(Host) Both of Vermont’s U.S. senators, Patrick Leahy and Bernie Sanders, are urging President Bush not to veto legislation that establishes deadlines for the withdrawal of U.S. troops from Iraq.
Sanders believes a presidential veto could push more Republican senators to support the deadline strategy.
VPR’s Bob Kinzel reports:
(Kinzel) In the next few weeks, House and Senate conferees are expected to send legislation to the president that continues funding for the war and sets a deadline for the withdrawal of U.S. troops during 2008.
Bush has threatened to veto the measure because it includes the troop deadline. Senator Patrick Leahy says Democratic leaders are prepared to push ahead with deadline approach even if the president vetoes this bill:
(Leahy) “Now the president can veto that. I think he’d make a bad mistake and I think he ought to take the opportunity to say, it’s time to turn over to the Iraqis.’ it’s time to bring our American men and women home, bring them back to safety.’ If he doesn’t do that then we’ll keep on making these attempts.”
(Kinzel) White House officials say they’ll need authorization for more money for the war in the next two months. They’ve suggested that members of Congress who vote against these funds aren’t supporting the troops. Leahy bristles at this suggestion.
(Leahy) “It is a rather cynical thing for this Administration especially to ask, are you supporting the troops?’ We support the troops especially when they go over there and when they come back. The Bush Administration hasn’t we saw the fiasco at Walter Reed they did not support our badly wounded troops at Walter Reed Hospital.”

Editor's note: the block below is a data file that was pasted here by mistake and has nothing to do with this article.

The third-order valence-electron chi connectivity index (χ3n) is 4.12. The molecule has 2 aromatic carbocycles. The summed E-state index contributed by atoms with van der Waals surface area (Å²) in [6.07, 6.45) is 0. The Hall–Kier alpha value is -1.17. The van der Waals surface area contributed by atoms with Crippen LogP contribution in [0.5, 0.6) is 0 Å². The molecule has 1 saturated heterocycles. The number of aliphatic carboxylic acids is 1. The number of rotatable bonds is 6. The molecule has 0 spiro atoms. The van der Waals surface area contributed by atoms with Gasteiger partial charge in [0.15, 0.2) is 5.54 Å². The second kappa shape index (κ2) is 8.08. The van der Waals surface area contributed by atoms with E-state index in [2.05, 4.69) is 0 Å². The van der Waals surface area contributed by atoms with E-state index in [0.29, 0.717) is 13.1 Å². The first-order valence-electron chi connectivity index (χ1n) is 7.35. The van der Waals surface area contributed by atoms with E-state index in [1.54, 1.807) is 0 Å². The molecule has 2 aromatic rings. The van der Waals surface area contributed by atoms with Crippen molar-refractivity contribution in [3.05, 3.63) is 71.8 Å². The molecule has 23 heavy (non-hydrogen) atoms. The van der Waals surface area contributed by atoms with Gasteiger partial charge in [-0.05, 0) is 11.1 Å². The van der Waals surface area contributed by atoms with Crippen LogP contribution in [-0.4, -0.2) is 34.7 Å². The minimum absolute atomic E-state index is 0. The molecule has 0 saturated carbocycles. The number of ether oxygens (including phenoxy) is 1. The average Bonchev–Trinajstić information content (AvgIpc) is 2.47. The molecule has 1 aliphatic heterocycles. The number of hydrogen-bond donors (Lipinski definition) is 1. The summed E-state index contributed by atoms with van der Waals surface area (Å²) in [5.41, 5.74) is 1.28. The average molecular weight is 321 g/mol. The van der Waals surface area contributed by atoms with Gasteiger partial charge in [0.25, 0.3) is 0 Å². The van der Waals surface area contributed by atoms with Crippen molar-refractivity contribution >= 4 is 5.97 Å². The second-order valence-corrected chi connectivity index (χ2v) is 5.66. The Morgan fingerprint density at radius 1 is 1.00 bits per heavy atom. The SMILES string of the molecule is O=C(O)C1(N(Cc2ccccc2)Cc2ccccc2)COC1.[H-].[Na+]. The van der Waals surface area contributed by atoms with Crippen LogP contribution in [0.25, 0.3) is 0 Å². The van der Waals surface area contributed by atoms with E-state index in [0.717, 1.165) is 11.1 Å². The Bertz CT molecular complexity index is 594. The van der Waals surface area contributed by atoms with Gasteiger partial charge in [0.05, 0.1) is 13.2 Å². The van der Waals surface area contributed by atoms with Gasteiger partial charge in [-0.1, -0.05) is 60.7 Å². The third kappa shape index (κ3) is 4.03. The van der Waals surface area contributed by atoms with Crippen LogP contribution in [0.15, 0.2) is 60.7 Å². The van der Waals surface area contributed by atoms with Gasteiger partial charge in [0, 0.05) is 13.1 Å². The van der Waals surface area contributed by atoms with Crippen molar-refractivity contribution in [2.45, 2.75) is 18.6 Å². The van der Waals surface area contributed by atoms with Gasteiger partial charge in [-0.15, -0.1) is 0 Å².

(Kinzel) Senator Bernie Sanders thinks a presidential veto could have negative consequences for the White House because he believes funding for the war could be a key issue in many U.S. Senate races next year.
(Sanders) “I think whether the war will end sooner or later will be dependent on a number of Republicans, especially those who are coming up for election and who have to go back to their constituents and say, you know, I’m voting to continue this war or I have the courage to say no to the president.'”
(Kinzel) Sanders thinks these Senate Republicans could play a critical role in ending the war:
(Sanders) “When you have a dozen Republicans, and we have a couple right now, walk into the White House and say Mr. President there’s people back home in my state who do not want to continue this war. I have to part company with you Mr. President. It is a disaster for the country. It is a disaster for the Republican Party. It is a disaster for my re-election. I’m no longer with you.’ On that day, the war ends.”
(Kinzel) It’s unlikely that this issue will be settled soon because both Sanders and Leahy admit there’s virtually no chance that opponents of the war can muster enough votes to override a presidential veto.
For VPR News I’m Bob Kinzel in Montpelier.